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story.lead_photo.caption Bobby Martin of Rogers, on the Arkansas Game and Fish Commission panel of commissioners, responds to a question Tuesday night at the Jones Center in Springdale. - Photo by Flip Putthoff

SPRINGDALE -- Questions ranged from live bait for fishing to duck hunting to the need for a shooting range in Northwest Arkansas during a town hall meeting Tuesday in Springdale hosted by the Arkansas Game and Fish Commission.

About 100 people attended the evening meeting at The Jones Center in Springdale, along with Game and Fish commissioners, wildlife and fisheries biologists, wildlife officers and commission staff.

Don Andreasen, a striped-bass fishing guide at Beaver Lake for 39 years, questioned a recent Game and Fish regulation prohibiting transferring bait fish or crawfish from one body of water to another. Many striped-bass anglers at Beaver Lake use 3- to 4-inch threadfin shad or larger gizzard shad to catch stripers. Both are considered bait fish. Before the regulation, striper anglers often caught shad in lakes where they are more abundant and used them in Beaver Lake.

Andreasen said the regulation hurts the area's striper fishing industry because it's harder to obtain suitable live bait and catch rates are lower for their customers.

Ford Overton, chairman of the Game and Fish commission, said the reason for the regulation is to prevent introducing Asian carp and other invasive species into Beaver Lake.

"The No. 1 thing is to protect the resource based on facts and data to prevent the spread of Asian carp," Overton said. The fisheries staff recommended the regulation the commissioners passed.

Bobby Martin, a commissioner from Rogers, said the vote was a difficult one, but is meant to protect Beaver Lake. When Asian carp take hold in a body of water, the entire food chain can collapse and destroy game fishing, a fisheries staff member noted.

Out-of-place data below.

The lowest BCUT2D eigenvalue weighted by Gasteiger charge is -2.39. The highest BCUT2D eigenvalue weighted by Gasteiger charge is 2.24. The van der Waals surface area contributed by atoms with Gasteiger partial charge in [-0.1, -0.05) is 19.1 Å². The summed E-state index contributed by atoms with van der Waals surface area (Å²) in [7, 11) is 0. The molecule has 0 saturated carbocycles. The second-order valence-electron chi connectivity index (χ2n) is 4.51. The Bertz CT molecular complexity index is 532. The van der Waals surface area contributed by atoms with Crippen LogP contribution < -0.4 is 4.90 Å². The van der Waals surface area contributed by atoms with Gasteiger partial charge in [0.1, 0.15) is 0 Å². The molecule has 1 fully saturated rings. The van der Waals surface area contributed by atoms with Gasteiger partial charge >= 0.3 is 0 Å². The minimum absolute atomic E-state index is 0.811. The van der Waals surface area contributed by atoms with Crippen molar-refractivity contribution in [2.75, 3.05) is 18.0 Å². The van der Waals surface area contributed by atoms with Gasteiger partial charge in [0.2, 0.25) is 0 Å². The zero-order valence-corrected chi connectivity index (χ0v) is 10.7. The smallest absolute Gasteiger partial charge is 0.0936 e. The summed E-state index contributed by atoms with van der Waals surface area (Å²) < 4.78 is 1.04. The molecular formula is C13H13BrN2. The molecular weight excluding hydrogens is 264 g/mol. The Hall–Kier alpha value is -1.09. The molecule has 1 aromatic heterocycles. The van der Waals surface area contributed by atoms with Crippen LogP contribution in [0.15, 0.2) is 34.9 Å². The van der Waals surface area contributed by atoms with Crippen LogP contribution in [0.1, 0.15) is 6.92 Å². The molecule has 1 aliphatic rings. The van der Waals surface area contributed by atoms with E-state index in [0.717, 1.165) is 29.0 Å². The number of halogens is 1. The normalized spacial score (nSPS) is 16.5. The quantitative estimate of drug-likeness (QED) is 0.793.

One questioner voiced concern about a decline in the sale of hunting licenses nationwide and the need for a Game and Fish public shooting range in this heavily populated part of the state. He added "a hunter who can't shoot straight" because there is nowhere to practice "is an unethical hunter."

Martin said a shooting range in Northwest Arkansas is a "top priority" for Game and Fish. The agency has looked at four sites in the area, including one at Lake Wedington. "Finding a site, getting it open and getting it running is a challenge," Martin said.

Tabbi Kinion, Game and Fish chief of education, said a range site must meet certain criteria. It needs to be 150 to 200 acres, have the right geography and have the approval of neighboring property owners for it to be built.

She said Siloam Springs offered to partner with Game and Fish to build a range there. Possible sites were visited but none was suitable for a shooting range, she said.

A waterfowl hunter asked if the commissioners would consider allowing duck hunting season to start later and run longer into the year. Cold weather that pushes high numbers of ducks into Arkansas comes after the season closes in January, the hunter said.

A commissioner said the federal government sets parameters for duck season and Arkansas is required to close its season by Jan. 31. Fewer ducks came to Arkansas last season, he said, because the weather was warm enough north of the state ducks didn't need to migrate this far south to find food and unfrozen water.

An angler voiced concern about the number of bass tournaments at Beaver Lake. Many are held at Prairie Creek park and hundreds of fish are released back into the lake at the park after the fish are weighed. A catch and release boat that lets bass go at other areas of the lake is needed, he said.

NW News on 04/24/2019

Print Headline: Game, Fish queried by anglers, hunters at town hall


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